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University of Utah doctoral student Jacob George, left, and associate professor Greg Clark examine the LUKE arm that they use for their experiments. A man who lost his lower arm in an electrical accident was able to experience some sense of touch and fine motor control with his grip while using the experimental device. Dan Hixson/University of Utah College of Engineering hide caption

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Dan Hixson/University of Utah College of Engineering

Create Prosthetics' 3-D printers give anyone in the world access to a design operation in Lake Placid, N.Y., that, for $500, creates a personalized cover for a prosthetic device. David Sommerstein/NCPR hide caption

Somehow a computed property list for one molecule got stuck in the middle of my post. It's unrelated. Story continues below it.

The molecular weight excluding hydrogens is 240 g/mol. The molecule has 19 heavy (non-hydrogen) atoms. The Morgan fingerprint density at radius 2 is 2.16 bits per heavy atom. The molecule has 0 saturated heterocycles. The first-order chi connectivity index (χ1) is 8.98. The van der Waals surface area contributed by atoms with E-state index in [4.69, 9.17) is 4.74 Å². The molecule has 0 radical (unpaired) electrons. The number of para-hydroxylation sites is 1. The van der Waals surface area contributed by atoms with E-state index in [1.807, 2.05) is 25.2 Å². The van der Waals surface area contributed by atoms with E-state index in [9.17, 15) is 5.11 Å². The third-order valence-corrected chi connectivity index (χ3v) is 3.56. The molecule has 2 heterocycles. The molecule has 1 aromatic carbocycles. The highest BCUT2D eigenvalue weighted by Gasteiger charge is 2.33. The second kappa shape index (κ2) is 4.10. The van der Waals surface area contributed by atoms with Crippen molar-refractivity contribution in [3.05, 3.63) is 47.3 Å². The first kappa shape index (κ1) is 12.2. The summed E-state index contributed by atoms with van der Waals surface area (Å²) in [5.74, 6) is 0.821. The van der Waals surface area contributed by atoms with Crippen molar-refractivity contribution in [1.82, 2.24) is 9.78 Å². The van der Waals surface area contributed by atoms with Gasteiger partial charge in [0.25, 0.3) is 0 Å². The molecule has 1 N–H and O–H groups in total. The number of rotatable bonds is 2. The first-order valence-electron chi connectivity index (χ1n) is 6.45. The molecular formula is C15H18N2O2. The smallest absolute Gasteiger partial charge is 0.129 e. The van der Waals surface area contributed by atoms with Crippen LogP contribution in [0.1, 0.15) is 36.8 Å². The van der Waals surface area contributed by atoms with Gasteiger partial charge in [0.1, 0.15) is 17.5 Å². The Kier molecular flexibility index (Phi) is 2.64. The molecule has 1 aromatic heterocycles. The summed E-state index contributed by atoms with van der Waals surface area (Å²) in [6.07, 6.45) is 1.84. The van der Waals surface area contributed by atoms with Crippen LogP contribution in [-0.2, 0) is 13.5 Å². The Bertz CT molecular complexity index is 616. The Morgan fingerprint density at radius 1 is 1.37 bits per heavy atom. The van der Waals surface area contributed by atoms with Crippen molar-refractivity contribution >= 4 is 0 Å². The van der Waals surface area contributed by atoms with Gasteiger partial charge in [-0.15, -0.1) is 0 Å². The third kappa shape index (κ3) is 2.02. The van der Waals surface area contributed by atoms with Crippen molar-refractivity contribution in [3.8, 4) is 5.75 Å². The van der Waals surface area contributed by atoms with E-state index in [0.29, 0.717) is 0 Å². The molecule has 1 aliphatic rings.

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David Sommerstein/NCPR

Fashionable Prostheses Trade Realistic Color For Personal Pizazz

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Martha and Alvaro Galvis used to travel from New Hampshire to Boston to watch the marathon every year. Both were hurt in the bombing two years ago. Jesse Costa/WBUR hide caption

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Jesse Costa/WBUR

Marathon Bombing Survivors Face A World That Still Feels Out Of Control

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Dennis Aabo Sorensen tests a prosthetic arm with sensory feedback in a laboratory in Rome in March 2013. Patrizia Tocci/Lifehand 2 hide caption

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Patrizia Tocci/Lifehand 2